On the Menu

On the Menu

Breakfast, Lunch and Dinner

The diet of the White-tailed Eagle is extremely catholic and includes fish, birds, carrion and small mammals. Many birds exist as scavengers, especially during the Winter months, feeding on dead deer, sheep and other carrion, as well as regularly pirating food from otters and other birds, including other White-tailed Eagles and Buzzards. Studies of food remains collected from nests, after young have fledged, reveal that over forty different species of bird, mammal and fish regularly contribute to the diet of White-tailed Eagles in the breeding season. White-tailed Eagles on the Isle of Mull appear to show a preference for Mountain Hares, Fulmars and strandline birds. For more details of this excellent RSPB study please click here.

Photo courtesy of Andrew Marshall www.gowildlandscapesphoto.com

Conservative or Lazy?

White-tailed Eagles are nonetheless powerful and effective hunters. They snatch fish from the surface of both freshwater and sea lochs on Mull by employing a shallow, feet-first dive. They have small spikes called spicules on the underside of their feet which helps prevent slippery prey from escaping. Somewhat incongruously, White-tailed Eagles have even been known to wade into shallow water to fish, like a Grey Heron!

The White-tailed Eagle is a less active hunter than the Golden Eagle and may be seen perched in a tree or on a rock for hours on end. This has fuelled belief that it is a lazy predator. The daily food requirement of a White-tailed Eagle is in the region of 500 – 700g (two large fish) and equates to about 1/10th of their body weight. White-tailed Eagles have a longer gut and a more efficient digestive system than Golden Eagles, which allows them to go for longer periods without food. They also have a large, flexible pouch (crop), as an extension to their oesophagus, which allows them to store food for later consumption. This may be a useful adaptation when particularly inclement weather on the Isle of Mull precludes hunting.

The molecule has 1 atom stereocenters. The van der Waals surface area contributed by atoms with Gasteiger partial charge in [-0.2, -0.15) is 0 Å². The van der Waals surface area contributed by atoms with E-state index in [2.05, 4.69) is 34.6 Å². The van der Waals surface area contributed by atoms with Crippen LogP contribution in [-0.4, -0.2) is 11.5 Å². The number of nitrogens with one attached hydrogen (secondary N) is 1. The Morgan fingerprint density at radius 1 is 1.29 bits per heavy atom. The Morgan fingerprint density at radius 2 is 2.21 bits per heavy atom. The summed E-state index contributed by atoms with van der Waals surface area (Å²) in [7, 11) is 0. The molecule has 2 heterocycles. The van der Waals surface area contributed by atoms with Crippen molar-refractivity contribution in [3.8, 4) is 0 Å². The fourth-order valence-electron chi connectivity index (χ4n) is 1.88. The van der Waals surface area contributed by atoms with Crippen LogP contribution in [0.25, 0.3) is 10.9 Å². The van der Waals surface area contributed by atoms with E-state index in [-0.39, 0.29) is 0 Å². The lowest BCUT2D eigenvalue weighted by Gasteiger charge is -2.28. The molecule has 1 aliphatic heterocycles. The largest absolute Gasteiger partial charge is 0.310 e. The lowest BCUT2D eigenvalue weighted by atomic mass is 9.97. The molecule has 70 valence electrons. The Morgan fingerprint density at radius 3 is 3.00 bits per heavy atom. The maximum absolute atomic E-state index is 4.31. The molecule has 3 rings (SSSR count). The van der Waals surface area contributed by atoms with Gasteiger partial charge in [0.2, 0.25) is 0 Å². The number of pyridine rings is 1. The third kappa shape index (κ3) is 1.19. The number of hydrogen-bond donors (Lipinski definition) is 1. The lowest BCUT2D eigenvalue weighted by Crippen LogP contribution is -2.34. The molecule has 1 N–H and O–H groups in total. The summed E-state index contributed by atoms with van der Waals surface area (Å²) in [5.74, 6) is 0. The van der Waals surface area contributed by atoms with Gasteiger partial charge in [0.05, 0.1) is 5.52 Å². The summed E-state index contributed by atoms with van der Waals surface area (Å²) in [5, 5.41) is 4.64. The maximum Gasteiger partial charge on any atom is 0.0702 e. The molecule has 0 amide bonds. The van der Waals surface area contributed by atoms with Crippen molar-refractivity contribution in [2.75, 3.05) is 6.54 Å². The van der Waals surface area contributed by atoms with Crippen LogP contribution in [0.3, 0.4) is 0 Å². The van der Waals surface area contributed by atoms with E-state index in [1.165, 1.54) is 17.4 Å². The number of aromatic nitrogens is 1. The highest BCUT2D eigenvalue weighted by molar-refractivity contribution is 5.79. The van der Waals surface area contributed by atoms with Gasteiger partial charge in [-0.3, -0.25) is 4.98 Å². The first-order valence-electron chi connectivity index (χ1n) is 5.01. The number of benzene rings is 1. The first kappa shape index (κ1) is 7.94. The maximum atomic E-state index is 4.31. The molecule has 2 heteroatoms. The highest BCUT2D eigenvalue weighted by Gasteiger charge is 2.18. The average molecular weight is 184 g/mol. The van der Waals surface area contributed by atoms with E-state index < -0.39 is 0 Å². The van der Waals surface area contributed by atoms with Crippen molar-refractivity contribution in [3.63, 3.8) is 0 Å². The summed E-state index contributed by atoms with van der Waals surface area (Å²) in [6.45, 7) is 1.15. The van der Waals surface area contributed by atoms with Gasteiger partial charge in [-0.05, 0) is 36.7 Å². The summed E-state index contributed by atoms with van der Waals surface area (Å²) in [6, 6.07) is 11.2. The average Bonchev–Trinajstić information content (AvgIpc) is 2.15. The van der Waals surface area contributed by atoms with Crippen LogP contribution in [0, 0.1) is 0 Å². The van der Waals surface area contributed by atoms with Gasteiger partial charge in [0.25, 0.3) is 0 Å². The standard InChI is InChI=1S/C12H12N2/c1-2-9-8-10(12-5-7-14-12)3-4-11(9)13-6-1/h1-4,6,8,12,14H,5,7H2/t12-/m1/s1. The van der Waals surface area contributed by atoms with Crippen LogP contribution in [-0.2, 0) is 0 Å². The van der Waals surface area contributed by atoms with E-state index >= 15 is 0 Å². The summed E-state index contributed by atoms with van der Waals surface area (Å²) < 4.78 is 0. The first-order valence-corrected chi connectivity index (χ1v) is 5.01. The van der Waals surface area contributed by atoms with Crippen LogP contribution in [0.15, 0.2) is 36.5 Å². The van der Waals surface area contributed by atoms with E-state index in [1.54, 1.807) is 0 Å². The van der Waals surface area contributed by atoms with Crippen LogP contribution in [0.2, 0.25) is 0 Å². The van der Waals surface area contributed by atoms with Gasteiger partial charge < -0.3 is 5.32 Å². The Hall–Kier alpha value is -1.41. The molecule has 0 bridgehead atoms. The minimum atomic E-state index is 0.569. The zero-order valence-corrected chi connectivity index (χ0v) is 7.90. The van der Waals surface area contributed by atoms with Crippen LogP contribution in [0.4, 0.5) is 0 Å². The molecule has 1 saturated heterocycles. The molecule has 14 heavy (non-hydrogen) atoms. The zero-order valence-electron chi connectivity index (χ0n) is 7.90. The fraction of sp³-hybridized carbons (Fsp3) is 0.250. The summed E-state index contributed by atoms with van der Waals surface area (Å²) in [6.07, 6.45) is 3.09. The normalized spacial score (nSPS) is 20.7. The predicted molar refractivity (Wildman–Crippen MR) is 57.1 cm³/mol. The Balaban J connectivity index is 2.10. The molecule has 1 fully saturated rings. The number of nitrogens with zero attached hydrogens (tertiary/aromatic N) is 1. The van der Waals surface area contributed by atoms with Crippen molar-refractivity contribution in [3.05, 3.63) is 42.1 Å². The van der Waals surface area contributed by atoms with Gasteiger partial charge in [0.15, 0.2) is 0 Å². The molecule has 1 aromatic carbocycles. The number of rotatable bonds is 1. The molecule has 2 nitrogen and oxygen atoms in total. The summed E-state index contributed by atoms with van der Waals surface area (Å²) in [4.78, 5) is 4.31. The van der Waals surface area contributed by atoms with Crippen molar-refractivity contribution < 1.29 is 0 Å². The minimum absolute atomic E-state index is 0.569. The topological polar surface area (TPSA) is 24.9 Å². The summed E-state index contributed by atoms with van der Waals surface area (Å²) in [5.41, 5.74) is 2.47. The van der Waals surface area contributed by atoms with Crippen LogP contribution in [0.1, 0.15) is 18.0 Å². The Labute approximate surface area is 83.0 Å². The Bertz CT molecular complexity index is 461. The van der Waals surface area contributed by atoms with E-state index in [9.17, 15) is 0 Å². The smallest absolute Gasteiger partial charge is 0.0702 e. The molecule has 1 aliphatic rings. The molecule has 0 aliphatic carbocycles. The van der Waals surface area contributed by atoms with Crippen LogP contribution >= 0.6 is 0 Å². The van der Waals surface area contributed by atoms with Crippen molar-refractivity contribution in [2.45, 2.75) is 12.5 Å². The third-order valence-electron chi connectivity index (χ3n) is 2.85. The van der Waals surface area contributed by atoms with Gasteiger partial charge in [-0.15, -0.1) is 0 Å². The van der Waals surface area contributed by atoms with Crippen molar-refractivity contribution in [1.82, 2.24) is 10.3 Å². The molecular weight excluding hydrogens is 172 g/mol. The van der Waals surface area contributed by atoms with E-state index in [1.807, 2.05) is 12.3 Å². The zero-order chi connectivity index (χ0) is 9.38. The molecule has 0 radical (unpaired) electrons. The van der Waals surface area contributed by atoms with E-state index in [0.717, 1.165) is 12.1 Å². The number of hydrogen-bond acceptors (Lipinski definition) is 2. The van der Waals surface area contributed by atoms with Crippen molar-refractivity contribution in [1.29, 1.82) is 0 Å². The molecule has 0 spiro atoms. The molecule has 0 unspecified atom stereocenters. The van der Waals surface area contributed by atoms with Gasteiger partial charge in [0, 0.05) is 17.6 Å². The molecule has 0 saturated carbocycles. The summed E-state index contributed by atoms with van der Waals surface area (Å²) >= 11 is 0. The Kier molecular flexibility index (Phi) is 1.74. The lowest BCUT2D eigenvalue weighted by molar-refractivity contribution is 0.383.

A variety of sea birds and waterfowl are eaten, with Eiders, Fulmars and Shags being particular favourites. The hunting eagle will force the swimming birds to repeatedly dive until they are exhausted, thus making them easier to catch. Non-diving waterfowl, like Mallard and Wigeon, are easier targets for a White-tailed Eagle to snatch off the surface of the water than species that habitually dive. In extremis, White-tailed Eagles on the Isle of Mull have been known to attack and kill fully-grown birds the size of Greylag Geese (weighing up to 4 kg) and Grey Heron (1.5 – 2 kg).

Intransigence and Belligerence

The large population of Red Deer on the Isle of Mull usually provides offal throughout the Winter and, in season, White-tailed Eagles may take small deer calves, goat kids and lambs. The latter has been a source of much controversy in areas of the Scottish Highlands and Islands which support crofting and farming communities. In places, landowners have shown an intransigent and, at times, belligerent attitude towards White-tailed Eagles, owing to the fact that some birds do predate on lambs.
Photo courtesy of Ian Wilson
Research, funded by Scottish Natural Heritage, shows that lambs (usually) account for only a small proportion of the majority of eagle’s diets (varying between 4% and 14%) and that many of these animals are either sickly or dead. The authors have seen local White-tailed Eagles carrying or eating lamb on the Isle of Mull, but have never seen an eagle actually kill any of these animals. It has been argued that many White-tailed Eagles are providing a useful service as scavengers in such instances.
Do They? Or Don’t They?

On the Isle of Mull, the loss of lambs attributable to White-tailed Eagles can vary from year to year and be dependent on individual pairs, weather during the lambing season and the availability of other prey items, such as rabbits. As a landowner or sheep farmer whose land is presided over by a pair of territorial White-tailed Eagles, it can also be argued that there is a big difference between an eagle that has a taste for lamb and one that hasn’t!